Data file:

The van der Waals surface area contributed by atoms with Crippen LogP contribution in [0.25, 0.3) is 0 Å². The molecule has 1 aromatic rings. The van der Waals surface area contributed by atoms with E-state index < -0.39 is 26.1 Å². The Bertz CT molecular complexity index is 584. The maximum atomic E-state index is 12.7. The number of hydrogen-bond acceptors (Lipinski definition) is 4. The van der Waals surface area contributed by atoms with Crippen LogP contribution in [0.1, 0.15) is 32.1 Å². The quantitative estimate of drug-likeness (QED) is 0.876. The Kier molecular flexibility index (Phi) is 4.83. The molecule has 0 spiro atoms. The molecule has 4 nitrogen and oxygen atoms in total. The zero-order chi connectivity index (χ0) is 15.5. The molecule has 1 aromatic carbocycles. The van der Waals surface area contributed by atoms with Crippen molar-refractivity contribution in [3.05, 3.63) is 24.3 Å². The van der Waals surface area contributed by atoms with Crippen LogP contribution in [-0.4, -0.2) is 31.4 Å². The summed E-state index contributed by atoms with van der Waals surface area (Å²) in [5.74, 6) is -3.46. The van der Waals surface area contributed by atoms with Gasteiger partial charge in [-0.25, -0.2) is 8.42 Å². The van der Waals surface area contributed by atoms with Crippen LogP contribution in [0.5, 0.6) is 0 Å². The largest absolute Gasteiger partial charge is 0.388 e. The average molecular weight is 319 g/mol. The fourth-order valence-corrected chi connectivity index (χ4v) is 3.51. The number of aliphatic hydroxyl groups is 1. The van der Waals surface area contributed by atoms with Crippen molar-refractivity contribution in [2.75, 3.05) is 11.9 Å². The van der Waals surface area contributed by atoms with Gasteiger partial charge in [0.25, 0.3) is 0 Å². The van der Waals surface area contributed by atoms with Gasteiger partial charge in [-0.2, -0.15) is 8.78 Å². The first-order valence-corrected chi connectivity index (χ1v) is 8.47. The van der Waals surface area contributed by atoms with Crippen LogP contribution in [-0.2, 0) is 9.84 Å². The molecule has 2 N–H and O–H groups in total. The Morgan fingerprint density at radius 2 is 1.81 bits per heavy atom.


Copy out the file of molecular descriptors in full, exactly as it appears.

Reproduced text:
The van der Waals surface area contributed by atoms with Crippen LogP contribution in [0.25, 0.3) is 0 Å². The molecule has 1 aromatic rings. The van der Waals surface area contributed by atoms with E-state index < -0.39 is 26.1 Å². The Bertz CT molecular complexity index is 584. The maximum atomic E-state index is 12.7. The number of hydrogen-bond acceptors (Lipinski definition) is 4. The van der Waals surface area contributed by atoms with Crippen LogP contribution in [0.1, 0.15) is 32.1 Å². The quantitative estimate of drug-likeness (QED) is 0.876. The Kier molecular flexibility index (Phi) is 4.83. The molecule has 0 spiro atoms. The molecule has 4 nitrogen and oxygen atoms in total. The zero-order chi connectivity index (χ0) is 15.5. The molecule has 1 aromatic carbocycles. The van der Waals surface area contributed by atoms with Crippen molar-refractivity contribution in [3.05, 3.63) is 24.3 Å². The van der Waals surface area contributed by atoms with Crippen LogP contribution in [-0.4, -0.2) is 31.4 Å². The summed E-state index contributed by atoms with van der Waals surface area (Å²) in [5.74, 6) is -3.46. The van der Waals surface area contributed by atoms with Gasteiger partial charge in [-0.25, -0.2) is 8.42 Å². The van der Waals surface area contributed by atoms with Crippen LogP contribution in [0.5, 0.6) is 0 Å². The largest absolute Gasteiger partial charge is 0.388 e. The average molecular weight is 319 g/mol. The fourth-order valence-corrected chi connectivity index (χ4v) is 3.51. The number of aliphatic hydroxyl groups is 1. The van der Waals surface area contributed by atoms with Crippen molar-refractivity contribution in [2.75, 3.05) is 11.9 Å². The van der Waals surface area contributed by atoms with Gasteiger partial charge in [0.25, 0.3) is 0 Å². The van der Waals surface area contributed by atoms with Gasteiger partial charge in [-0.2, -0.15) is 8.78 Å². The first-order valence-corrected chi connectivity index (χ1v) is 8.47. The van der Waals surface area contributed by atoms with Crippen LogP contribution in [-0.2, 0) is 9.84 Å². The molecule has 2 N–H and O–H groups in total. The Morgan fingerprint density at radius 2 is 1.81 bits per heavy atom.